Tales from the Trail: Pfeiffer Falls, Pfeiffer Big Sur State Park, Big Sur
Winter has been particularly splendid for weather in Monterey County this season. While those throughout the country have been experiencing typical winter climates the California Central Coast has been blessed with spring-like temps in the mid-60s. Not wanting one of these “Chamber of Commerce” days to waste away indoors I decided to make it my mission to venture to sunny Big Sur.
Before setting out I did a little research on which park to visit, since there are over six in just Big Sur. After taking an office poll and combing various hiking blogs I finally settled on Pfeiffer Big Sur State Park.
It is Pfeiffer Big Sur State Park of which many people immediately think of when “Big Sur” is mentioned. It has a lodge with accommodations, a very large campground and beautiful waterfalls (upper and lower Pfeiffer Falls) that are accessible by a short trail. Having been to McWay Falls and Salmon Creek Falls I just had to see how this waterfall lived up to its nearby competitors.
After a quick, and scenic, 40 minute drive from Monterey my hiking buddy and I arrived at the Pfeiffer Big Sur State Park entrance off of Highway One. This park has great signage and it’s large wooden entrance sign is hard to miss.
We paid the $10 entrance fee and headed into the Big Sur Lodge’s convenience store which was stocked with snacks and treats to keep us fueled. After debating on which flavor of Nature Valley granola bars to purchase we set out for the Pfeiffer Falls Trail.
The well-manicured and well-labeled trailhead begins just across from the lodge. Apparently the official Pfeiffer Falls Trail (which is supposed to loop through the canyon) was closed due to flooding. Instead we were rerouted using the Valley View Trail, which was perfectly fine.
From the lodge, the trail climbs the canyon and below you can see a series of bridges, passing by attractive mid-sized redwoods the entire way. Most of the trees here are an unusually dark and even a brown hue, since they are not bleached by salt air or coated with lichens. A patchy light green carpet of sorrel covers the ground and there is a moderately dense understory of tanoak. The combination of rich colors gives Pfeiffer Big Sur a unique look.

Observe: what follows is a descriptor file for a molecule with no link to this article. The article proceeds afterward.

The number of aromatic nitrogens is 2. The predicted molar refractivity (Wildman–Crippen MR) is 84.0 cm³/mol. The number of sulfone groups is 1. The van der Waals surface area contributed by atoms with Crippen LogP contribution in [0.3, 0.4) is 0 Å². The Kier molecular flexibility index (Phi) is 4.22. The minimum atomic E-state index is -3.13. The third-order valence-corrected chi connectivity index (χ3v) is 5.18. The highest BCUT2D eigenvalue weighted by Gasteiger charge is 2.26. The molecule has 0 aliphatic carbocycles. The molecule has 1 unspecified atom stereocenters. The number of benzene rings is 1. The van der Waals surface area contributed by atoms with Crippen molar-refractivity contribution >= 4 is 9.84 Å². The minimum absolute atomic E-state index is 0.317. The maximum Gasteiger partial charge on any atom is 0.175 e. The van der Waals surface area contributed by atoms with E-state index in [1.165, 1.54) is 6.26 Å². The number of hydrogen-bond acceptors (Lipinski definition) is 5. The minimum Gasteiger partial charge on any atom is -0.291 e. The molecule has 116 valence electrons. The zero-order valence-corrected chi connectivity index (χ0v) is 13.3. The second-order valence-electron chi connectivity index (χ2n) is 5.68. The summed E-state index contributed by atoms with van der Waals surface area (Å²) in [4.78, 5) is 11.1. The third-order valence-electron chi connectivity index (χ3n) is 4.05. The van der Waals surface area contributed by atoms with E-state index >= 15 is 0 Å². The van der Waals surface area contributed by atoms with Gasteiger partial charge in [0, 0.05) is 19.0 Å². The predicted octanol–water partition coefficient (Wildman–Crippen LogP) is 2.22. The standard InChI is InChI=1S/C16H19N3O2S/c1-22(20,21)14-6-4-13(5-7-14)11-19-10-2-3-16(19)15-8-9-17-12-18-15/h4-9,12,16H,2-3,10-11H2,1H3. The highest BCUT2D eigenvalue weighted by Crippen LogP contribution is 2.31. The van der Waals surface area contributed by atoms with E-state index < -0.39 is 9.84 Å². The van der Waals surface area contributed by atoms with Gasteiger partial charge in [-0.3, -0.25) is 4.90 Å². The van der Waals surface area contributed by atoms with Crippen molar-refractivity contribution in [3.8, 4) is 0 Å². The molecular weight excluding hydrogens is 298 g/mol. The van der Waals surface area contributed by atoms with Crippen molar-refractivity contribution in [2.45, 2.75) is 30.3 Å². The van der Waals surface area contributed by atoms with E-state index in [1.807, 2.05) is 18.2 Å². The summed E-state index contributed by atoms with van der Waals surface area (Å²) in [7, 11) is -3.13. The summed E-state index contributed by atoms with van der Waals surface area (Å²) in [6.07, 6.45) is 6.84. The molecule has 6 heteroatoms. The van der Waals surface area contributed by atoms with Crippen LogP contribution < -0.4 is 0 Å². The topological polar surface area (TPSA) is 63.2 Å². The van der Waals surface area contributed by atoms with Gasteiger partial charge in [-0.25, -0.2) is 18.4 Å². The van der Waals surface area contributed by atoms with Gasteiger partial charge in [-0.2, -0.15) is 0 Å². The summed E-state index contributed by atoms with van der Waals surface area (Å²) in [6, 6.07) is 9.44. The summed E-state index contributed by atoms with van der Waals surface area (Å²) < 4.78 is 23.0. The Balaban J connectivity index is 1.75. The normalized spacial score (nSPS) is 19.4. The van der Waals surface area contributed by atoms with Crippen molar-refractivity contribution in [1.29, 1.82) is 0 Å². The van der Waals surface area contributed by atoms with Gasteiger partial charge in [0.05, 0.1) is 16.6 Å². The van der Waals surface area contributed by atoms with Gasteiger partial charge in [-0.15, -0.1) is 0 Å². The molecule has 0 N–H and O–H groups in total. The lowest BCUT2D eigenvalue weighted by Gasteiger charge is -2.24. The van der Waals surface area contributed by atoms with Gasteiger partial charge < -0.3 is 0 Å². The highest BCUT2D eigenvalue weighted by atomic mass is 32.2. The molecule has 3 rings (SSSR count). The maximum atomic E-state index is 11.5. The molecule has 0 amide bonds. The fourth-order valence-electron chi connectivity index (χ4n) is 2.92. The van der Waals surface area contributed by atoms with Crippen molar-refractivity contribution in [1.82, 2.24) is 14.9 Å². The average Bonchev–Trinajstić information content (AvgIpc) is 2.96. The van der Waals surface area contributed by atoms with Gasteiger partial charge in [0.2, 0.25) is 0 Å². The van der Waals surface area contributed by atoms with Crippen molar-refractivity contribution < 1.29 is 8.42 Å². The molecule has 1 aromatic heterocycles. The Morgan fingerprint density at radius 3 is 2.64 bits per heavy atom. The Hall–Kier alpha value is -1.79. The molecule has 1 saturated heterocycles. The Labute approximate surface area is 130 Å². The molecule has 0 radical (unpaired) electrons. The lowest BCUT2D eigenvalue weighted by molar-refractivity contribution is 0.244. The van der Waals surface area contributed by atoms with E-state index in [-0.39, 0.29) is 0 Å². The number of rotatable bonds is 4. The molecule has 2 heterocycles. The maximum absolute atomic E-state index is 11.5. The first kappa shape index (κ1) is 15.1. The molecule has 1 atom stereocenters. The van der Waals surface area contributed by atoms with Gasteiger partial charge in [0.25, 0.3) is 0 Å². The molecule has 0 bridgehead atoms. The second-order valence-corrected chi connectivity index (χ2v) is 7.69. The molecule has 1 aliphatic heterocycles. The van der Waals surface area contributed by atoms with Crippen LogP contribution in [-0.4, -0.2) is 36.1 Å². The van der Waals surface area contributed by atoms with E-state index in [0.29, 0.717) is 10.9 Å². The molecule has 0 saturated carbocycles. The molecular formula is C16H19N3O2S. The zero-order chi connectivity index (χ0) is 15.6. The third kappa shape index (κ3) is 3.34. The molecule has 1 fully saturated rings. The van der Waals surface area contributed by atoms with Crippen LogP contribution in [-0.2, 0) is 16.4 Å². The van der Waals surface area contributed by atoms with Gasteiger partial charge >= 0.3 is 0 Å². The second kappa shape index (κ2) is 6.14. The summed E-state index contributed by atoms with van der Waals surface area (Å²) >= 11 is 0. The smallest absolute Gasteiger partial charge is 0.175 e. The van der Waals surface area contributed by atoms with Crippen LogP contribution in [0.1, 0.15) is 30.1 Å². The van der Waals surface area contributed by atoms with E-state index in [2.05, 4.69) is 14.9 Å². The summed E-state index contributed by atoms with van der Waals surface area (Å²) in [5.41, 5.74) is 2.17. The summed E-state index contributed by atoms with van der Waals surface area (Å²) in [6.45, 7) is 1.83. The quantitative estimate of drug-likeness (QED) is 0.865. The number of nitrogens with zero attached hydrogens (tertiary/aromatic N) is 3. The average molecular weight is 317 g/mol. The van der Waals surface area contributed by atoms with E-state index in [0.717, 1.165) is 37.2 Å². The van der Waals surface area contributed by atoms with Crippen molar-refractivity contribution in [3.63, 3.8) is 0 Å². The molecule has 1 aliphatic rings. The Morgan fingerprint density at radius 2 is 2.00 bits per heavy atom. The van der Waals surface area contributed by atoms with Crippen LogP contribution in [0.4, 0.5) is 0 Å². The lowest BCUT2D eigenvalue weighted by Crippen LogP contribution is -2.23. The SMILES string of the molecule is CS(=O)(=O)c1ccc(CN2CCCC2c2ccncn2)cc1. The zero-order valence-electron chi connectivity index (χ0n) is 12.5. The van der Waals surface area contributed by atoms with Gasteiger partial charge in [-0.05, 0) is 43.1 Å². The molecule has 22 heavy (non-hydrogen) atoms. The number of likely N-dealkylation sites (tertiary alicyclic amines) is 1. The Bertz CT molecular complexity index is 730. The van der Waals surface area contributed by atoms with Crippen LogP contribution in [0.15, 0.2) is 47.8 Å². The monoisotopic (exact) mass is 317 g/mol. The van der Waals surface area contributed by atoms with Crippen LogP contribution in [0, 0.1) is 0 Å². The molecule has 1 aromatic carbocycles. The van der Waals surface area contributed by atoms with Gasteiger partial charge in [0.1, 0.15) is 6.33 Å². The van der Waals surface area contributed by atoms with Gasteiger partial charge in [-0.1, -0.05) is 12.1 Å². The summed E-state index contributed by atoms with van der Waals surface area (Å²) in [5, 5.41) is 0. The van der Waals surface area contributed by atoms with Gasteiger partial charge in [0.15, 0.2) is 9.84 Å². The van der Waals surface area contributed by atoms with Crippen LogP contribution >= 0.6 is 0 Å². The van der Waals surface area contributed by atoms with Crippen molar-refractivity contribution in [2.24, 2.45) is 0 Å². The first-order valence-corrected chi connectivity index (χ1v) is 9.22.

The hike started off relatively easy and was I surprised by how well-maintained the trail was. Eventually the trail emerges at a viewpoint over the Big Sur Valley, looking toward the ocean. The grand sweep of the valley makes for a spectacular view. In the distance, I could see lush rolling hills covered with almost every type of tree imaginable including oaks, sycamores, willows and redwoods.
Once we soaked in some sun, and views, we continued up the hill. This is where things began to incline. The hike was still manageable but was definitely steep. Luckily there was plenty of fresh oxygen to be had.
What goes up must come down! After a short descent down the hill we approached another bridge. I could tell we were getting close to the falls once I began to hear rushing water nearby. After another slight turn there it was, Pfeiffer Falls! Although it wasn’t as impressive as McWay Falls it was still a beauty (I am always a sucker for waterfalls).
My hiking pal and I took it in while we munched away on our granola bars. The shaded area got a little chilly so we began our journey back through the Valley View Trail, since the loop route was closed. The entire hike was just over two miles and took about 45 minutes to complete at a leisure pace.
Another popular trail at this park is the Buzzard’s Roost Trail. This 3-mile loop apparently touts fantastic views of old-growth redwood forests accompanied with epic ocean views. Looks like I need to start planning another trip!
For a list of other day hikes in Monterey County click here.
Looking to spend time at more than one California State Park in Monterey County? Purchase the California State Parks Pass which grants you access to Point Lobos State Natural Reserve, Andrew Molera State Park, Pfeiffer Big Sur State Park and Julia Pfeiffer Burns State Park.
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